Jul 2, 2020 | 6 comments

Mid-afternoon, a couple of weeks or so ago, found me strolling near Mercado Diez de Agosto in Cuenca, Ecuador.  I’ve shopped there on numerous occasions and was parched so in and upstairs I went for something to slake my thirst.  As the cold batido of freshly blended strawberries, bananas and milk washed the dust from my palate, a scene began to unfold beneath me.

A woman arrived and set-up her small soup stand on the steps below me, in the open air space central to the mercado. Her colorful garb and hat complimented her utensils, bags and bowls. A small girl played nearby. The girl’s attention was equally divided between a deck of playing cards, that matched her dress color, and general lolling on the steps. She spilled her cards and retrieved them repeatedly with only the interest a child can display in such things. Suddenly, there was no one passing by my little piece of theatre in the middle of the busy market afternoon. Simultaneously, my camera was coming up when a vendor dropped a palate to the floor, startling all nearby. The two cast members of my private play looked up and the shutter opened and closed. The curtain fell and the one act of wonderful candidness was finis!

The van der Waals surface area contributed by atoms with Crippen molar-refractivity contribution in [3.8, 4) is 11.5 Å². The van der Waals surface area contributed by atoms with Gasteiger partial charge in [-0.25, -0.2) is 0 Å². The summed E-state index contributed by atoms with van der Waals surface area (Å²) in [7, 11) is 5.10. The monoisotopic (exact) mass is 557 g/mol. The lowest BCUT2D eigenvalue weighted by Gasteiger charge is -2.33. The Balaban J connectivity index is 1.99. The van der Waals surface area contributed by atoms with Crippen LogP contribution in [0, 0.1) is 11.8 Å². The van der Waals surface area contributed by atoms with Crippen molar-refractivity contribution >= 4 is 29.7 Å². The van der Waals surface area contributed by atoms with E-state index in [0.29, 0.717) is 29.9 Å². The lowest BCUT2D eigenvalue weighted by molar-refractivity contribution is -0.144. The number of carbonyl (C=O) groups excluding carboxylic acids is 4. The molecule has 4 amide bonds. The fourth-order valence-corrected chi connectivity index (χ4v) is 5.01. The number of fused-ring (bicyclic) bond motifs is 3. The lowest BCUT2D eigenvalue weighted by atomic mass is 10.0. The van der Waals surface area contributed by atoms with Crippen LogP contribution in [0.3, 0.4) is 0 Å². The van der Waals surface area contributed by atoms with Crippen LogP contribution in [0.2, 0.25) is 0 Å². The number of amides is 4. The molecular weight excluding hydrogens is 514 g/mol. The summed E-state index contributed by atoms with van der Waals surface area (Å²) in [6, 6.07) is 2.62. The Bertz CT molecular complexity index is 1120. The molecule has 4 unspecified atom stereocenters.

The lines of the steps connect the two characters. That’s on the surface and easy to see as are the harmonious colors of their clothing and props. The two are also bound by gender and culture yet separated by age. The scene spawned thoughts about the woman’s past life as a child. At the same time, it created consideration for the future life of the girl as a woman in her community here in Ecuador.

I think about how we’re all connected, we’re all humans, we are the people of this planet, Earth. That’s a good thought, one that seems to have found the ever-revolving door of my brain.  I like the concept of a worldwide family. One earth, one family; the web of our humanness connects us. From my perspective, we are all far more alike than we are different. This photograph provides only a simple reminder of our connectivity. It’s all here, on the steps of a mercado high in the Andes of Ecuador, a simple little one act play directed by the cast members themselves. I’m thankful for the reminders that my life always serves up, and with such kindness.

Brian Buckner

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